For as religious as Oklahomans may be in practice and in reputation to the rest of the nation, voters had few qualms about retaining the death penalty Tuesday night. At the same time, the electorate voted in favor of maintaining the separation between church and state as outlined in Oklahoma’s Constitution. They also passed two measures for criminal justice reform.
The following election results were drawn from unofficial results from the Oklahoma County Election Board’s website between 10:00 p.m. and 10:30 p.m. Tuesday night.
SQ 776: Death penalty
SQ 776 intended to put the death penalty into the State Constitution and codify it beyond the bounds of cruel and unusual punishment. Therefore, it would not violate the Eighth Amendment of the U.S. Constitution. The measure has passed with about a two-to-one margin, with more than 66 percent of the electorate in favor, thereby reinforcing Oklahoma’s reputation as a pro-death penalty state.
SQ 780/781: Criminal justice reform
For anti-death penalty advocates, the passage of SQ 780 with 58.0 percent of the vote may serve as some respite. Also known as the Oklahoma Smart Justice Reform Act, SQ 780 will reclassify certain low-level drug-possession and theft charges from felonies to misdemeanors. Meanwhile, SQ 781, which passed with 56.0 percent of the vote, will create a fund for rehabilitative programs as alternatives to prison.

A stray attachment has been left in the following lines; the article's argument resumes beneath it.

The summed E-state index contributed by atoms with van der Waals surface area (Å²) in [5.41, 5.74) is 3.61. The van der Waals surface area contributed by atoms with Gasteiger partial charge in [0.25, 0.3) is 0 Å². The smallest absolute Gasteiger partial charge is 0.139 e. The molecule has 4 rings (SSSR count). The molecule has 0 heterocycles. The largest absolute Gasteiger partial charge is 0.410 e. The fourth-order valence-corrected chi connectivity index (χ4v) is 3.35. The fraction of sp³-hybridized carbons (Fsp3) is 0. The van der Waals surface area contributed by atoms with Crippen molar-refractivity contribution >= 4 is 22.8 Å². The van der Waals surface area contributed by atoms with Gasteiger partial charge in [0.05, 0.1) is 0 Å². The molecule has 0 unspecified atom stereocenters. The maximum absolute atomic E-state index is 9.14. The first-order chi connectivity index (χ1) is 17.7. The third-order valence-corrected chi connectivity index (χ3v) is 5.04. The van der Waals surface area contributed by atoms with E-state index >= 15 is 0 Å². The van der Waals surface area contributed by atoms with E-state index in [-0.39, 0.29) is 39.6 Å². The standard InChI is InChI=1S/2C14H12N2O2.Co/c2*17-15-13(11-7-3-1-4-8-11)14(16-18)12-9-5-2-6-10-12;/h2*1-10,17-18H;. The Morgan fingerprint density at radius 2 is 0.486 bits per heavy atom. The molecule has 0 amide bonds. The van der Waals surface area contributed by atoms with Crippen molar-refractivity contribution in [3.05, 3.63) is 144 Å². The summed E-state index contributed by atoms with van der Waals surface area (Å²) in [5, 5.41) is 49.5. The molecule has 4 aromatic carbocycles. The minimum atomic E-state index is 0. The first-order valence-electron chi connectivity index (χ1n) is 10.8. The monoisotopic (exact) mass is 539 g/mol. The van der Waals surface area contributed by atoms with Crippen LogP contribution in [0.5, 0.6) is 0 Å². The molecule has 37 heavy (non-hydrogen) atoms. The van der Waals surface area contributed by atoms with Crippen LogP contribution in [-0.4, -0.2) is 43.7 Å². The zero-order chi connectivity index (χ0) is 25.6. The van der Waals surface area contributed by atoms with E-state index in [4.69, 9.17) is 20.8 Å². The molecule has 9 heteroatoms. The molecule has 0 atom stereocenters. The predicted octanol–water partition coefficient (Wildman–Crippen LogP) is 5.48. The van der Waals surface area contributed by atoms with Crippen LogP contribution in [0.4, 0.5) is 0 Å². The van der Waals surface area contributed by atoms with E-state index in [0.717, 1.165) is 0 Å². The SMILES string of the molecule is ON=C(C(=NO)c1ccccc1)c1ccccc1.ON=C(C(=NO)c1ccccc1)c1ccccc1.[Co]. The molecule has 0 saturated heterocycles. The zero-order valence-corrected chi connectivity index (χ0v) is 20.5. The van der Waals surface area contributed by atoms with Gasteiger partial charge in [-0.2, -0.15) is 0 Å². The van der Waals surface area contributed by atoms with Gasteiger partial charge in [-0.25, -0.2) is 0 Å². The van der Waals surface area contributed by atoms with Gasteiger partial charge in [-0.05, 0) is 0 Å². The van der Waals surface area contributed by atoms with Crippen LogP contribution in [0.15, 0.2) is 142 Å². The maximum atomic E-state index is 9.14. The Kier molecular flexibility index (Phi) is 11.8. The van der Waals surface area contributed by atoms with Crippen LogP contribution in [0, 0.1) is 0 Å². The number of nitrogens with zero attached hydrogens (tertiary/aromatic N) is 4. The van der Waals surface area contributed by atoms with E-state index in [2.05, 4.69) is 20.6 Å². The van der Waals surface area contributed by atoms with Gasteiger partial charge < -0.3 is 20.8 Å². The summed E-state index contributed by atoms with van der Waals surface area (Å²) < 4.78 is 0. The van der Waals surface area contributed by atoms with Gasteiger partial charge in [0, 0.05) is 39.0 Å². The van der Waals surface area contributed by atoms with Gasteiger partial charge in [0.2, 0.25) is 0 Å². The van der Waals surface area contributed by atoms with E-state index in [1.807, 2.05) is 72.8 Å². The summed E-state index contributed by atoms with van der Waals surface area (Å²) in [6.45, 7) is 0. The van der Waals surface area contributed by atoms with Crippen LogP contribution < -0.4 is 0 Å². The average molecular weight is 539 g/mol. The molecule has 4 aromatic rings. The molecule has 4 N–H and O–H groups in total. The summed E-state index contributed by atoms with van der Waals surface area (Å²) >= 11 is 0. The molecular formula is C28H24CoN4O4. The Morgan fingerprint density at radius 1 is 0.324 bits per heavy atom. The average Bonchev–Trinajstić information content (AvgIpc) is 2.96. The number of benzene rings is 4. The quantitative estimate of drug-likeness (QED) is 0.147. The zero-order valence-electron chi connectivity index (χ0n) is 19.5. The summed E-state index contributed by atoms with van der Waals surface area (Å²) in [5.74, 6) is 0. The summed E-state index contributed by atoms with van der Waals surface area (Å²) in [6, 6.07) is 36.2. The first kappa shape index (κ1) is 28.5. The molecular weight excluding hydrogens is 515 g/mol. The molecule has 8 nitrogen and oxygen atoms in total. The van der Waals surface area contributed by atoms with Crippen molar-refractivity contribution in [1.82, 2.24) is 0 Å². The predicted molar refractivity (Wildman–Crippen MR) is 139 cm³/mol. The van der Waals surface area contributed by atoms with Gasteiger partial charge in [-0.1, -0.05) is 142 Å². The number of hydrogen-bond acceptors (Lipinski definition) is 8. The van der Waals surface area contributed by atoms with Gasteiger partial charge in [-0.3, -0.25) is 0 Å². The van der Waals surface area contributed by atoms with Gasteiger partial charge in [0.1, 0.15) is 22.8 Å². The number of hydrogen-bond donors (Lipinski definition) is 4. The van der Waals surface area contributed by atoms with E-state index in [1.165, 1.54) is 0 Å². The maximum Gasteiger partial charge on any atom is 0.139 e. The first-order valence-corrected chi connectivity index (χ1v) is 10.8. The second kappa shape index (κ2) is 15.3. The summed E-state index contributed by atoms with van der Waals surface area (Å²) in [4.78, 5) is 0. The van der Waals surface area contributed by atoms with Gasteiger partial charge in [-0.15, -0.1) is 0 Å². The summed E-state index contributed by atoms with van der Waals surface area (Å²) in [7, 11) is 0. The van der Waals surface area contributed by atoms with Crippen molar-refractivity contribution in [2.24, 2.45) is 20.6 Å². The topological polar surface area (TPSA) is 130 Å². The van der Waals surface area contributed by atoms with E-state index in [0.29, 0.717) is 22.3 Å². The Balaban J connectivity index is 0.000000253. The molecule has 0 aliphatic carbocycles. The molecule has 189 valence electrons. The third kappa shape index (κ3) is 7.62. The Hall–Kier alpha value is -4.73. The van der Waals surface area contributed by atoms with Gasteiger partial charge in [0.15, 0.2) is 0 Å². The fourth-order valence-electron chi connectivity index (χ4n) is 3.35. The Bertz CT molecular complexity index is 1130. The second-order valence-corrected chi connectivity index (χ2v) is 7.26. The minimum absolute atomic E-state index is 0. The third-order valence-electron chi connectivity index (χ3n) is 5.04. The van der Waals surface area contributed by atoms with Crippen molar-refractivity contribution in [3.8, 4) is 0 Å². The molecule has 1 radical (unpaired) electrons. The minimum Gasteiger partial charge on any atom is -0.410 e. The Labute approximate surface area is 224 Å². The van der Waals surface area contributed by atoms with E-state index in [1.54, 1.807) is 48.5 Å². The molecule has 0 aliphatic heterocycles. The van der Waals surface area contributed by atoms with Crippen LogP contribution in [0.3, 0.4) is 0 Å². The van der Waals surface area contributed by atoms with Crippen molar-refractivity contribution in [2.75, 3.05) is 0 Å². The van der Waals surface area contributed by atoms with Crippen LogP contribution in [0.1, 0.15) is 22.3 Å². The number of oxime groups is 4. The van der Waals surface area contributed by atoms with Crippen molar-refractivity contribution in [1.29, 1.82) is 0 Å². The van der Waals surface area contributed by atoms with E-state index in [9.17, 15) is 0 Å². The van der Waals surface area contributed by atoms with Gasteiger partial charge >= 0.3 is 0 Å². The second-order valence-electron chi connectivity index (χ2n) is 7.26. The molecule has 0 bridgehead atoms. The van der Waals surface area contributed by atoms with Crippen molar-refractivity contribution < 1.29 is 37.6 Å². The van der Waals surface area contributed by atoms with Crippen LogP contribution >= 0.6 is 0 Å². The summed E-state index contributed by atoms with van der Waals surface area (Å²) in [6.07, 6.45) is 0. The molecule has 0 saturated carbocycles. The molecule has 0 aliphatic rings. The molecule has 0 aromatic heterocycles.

SQ 790: Church and state
Basically proffered as a referendum of Oklahoma’s formal separation of church and state, SQ 790 asked voters to either repeal or uphold Article 2, Section 5 of the Oklahoma Constitution. That article expressly prohibits public money or property from being used for religious purposes. Oklahomans voted against repealing that article by a margin of about 14 points, with 57.1 percent of voters opposed.
Oklahoma City Public Schools sees bonds pass
All three of the school bonds for Oklahoma City Public
Schools were approved Tuesday night, opening the door for improvements to school building maintenance, technology and transportation.
The $180 million school bond proposals will help pay some previously-underfunded areas for the school district. The first proposition is for $106. 3 million for maintenance such as HVAC repairs and the replacement of antiquated plumbing.
The second proposition requests $54.5 million for updates to be made to the network infrastructure and to place thousands of new electronic devices into the schools. The third bond proposal is for $19.2 million to be used to purchase new buses and other transportation equipment.
The three propositions were each approved with at least 60 percent of the vote.
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